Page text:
Lesson Plans

Astronaut Pictures: Claim, Evidence & Reasoning

Overview

Students use albedo values of common surfaces along with photographic images of Earth taken from the International Space Station to make an argument about specific anthropogenic activities that impact Earth’s albedo.

Materials Required

Procedure

Using the Astronaut Pictures CER - Teacher Slide Show, the teacher leads a short presentation that defines the vocabulary words albedo and anthropogenic. Students share, in pairs or small groups, their ideas about anthropogenic activities and their impact on Earth’s albedo.

Following the presentation, the teacher displays the bar chart of Surface Albedo Values for students to record data on their Student Sheet. 

Albedo Sort Bar Chart
Surface Albedo Values Bar Chart. Source: My NASA Data | https://mynasadata.larc.nasa.gov/sites/default/files/inline-images/AlbedoSort_barchart.png

Students record albedo values from the bar chart as a reference to use for their Claim, Evidence and Reasoning activity in the Astronaut Pictures CER - Student Sheet

Assign students (or student pairs/teams) one of the Astronaut Photographs that are in the Astronaut Photographs - Student SlidesStudents should access both the image and the accompanying information from the image information slide. Each part will assist them with making a claim. 

Note: Most information was retrieved as part of the image search when searching for and viewing the photograph in “Gateway to Astronaut Photography of Earth” catalog.  However, some additional information has been provided to assist students with context.  This additional information is clearly identified in the information slide.

Students (individually, pairs or small group) should work together completing the tasks associated with the Claim, Evidence and Reasoning structure that guides them to write a scientific argument. These arguments should respond to the question and make a prediction about the impact of Earth’s energy budget.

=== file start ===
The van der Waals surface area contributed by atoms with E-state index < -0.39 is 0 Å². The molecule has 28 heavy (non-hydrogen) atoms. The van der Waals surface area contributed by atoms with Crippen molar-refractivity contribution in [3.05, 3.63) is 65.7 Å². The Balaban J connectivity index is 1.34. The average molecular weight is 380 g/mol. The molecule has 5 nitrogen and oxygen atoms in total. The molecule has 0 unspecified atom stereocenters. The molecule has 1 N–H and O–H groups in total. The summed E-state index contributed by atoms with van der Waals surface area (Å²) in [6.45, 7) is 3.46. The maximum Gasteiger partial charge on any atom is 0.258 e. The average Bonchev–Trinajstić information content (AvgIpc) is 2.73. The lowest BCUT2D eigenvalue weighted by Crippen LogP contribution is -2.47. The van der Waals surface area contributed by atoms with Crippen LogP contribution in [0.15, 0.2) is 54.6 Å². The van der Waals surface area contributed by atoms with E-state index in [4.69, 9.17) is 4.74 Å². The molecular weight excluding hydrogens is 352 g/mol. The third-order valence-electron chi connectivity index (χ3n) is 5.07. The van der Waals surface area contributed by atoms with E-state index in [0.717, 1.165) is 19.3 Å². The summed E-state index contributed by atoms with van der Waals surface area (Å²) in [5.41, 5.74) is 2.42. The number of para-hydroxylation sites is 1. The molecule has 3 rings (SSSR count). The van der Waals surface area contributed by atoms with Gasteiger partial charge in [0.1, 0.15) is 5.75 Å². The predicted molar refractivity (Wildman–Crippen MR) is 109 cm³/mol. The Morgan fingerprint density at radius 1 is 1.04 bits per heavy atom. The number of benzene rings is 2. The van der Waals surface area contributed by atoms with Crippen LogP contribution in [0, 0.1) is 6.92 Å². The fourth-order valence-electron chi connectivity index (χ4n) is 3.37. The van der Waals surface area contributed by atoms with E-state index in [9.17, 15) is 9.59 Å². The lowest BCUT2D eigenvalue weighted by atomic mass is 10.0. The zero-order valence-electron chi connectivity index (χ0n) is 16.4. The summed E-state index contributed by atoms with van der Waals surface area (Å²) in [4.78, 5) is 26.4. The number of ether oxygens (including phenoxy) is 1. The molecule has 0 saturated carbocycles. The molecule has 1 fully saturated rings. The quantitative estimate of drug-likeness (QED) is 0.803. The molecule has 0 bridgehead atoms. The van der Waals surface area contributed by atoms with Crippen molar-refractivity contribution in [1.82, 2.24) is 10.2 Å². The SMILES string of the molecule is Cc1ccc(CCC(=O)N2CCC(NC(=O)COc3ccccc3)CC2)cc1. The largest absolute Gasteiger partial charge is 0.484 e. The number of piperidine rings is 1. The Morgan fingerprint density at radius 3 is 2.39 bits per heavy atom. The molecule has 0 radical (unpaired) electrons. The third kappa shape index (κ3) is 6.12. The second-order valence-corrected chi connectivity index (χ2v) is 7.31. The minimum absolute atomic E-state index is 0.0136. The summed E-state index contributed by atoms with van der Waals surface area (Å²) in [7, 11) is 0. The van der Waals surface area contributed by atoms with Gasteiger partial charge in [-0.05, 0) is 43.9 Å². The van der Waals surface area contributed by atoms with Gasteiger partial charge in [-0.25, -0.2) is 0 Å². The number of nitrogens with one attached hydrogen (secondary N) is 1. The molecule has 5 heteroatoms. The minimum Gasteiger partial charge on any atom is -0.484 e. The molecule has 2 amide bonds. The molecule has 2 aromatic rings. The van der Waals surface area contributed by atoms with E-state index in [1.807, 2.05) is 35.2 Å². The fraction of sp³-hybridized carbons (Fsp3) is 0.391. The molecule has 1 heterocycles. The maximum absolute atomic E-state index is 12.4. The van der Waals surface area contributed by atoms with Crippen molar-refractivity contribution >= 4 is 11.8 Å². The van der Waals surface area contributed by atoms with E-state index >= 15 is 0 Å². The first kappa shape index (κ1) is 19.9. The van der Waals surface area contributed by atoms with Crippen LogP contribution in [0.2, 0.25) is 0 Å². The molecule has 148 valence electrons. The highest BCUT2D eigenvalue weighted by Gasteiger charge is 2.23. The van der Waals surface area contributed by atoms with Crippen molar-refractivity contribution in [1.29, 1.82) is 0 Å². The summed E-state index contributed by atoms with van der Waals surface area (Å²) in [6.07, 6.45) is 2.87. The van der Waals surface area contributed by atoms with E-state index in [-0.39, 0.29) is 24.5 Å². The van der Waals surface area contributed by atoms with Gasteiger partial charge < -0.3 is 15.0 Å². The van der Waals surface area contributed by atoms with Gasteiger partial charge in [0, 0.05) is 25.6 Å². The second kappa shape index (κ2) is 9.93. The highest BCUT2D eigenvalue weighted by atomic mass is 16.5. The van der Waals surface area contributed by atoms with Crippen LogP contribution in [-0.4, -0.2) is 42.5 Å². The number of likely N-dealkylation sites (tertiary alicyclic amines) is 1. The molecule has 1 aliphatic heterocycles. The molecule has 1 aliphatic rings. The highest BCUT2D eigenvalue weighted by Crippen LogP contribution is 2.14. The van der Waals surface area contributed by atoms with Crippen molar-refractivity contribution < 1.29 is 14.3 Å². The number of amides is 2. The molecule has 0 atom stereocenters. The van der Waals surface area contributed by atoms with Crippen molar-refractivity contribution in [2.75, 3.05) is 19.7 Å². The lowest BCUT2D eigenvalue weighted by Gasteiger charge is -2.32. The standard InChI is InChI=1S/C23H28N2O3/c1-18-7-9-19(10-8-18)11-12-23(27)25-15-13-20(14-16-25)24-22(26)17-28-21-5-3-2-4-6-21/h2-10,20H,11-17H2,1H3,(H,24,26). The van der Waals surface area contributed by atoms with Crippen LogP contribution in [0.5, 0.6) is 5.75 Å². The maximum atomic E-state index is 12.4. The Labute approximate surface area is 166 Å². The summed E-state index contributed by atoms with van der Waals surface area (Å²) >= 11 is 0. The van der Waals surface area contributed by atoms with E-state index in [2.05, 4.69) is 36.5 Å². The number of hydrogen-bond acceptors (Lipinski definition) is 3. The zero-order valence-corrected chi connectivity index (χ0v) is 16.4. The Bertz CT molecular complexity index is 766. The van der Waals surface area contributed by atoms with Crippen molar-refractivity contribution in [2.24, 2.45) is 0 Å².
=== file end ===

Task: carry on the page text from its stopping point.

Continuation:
Students should share their statements to reveal that albedo changes are varied. At times, albedo is increased as other impacts result in a decrease.  Reponses may vary, but students should correctly attribute the surface or color with albedo values. The change in amount of reflected and absorbed energy alters the amount of terrestrial longwave energy that can stay in the Earth system and ultimately cause further terrestrial warming.

Answers:

Teachers who are interested in receiving the answer key, please complete the Teacher Key Request and Verification Form. We verify that requestors are teachers prior to sending access to the answer keys as we’ve had many students try to pass as teachers to gain access.

Sources:

  1. Real World: Earth's Energy Balance - Energy In and Energy Out. (2018, November 26). YouTube. Retrieved September 21, 2022, from https://www.youtube.com/watch?v=ssQ5KGJ5fYQ
  2. (2022, April 8). Clouds and the Earth's Radiant Energy System: CERES. Retrieved September 21, 2022, from https://ceres.larc.nasa.gov/
  3. NASA Earth Observatory - Home. Retrieved September 21, 2022, from https://earthobservatory.nasa.gov/
  4. Gateway to Astronaut Photography of Earth. Retrieved September 21, 2022, from https://eol.jsc.nasa.gov/
  5. An Introduction to Astronaut Photography of Earth. (2021, August 12). ArcGIS StoryMaps. Retrieved September 21, 2022, from https://storymaps.arcgis.com/stories/f8318a5a70c44b28917b958c83491353
  • Students will compare and contrast albedo of various types of surfaces.
  • Students use claim, evidence and reasoning to make a scientific argument linking a specific anthropogenic activity with a change in Earth’s albedo.
  • Students will connect evidence from anthropogenic activities to impacts on Earth’s energy budget from evidence gathered about albedo.
  1. How do anthropogenic activities impact Earth’s albedo?
  2. How may photographs be used to connect human activity to changes Earth’s albedo?

For seventeen years, scientists have been examining this balance sheet with a series of space-based sensors known as Clouds and the Earth’s Radiant Energy System, or CERES. The instruments use scanning radiometers to measure both the shortwave solar energy reflected by the planet (albedo) and the longwave thermal energy emitted by it.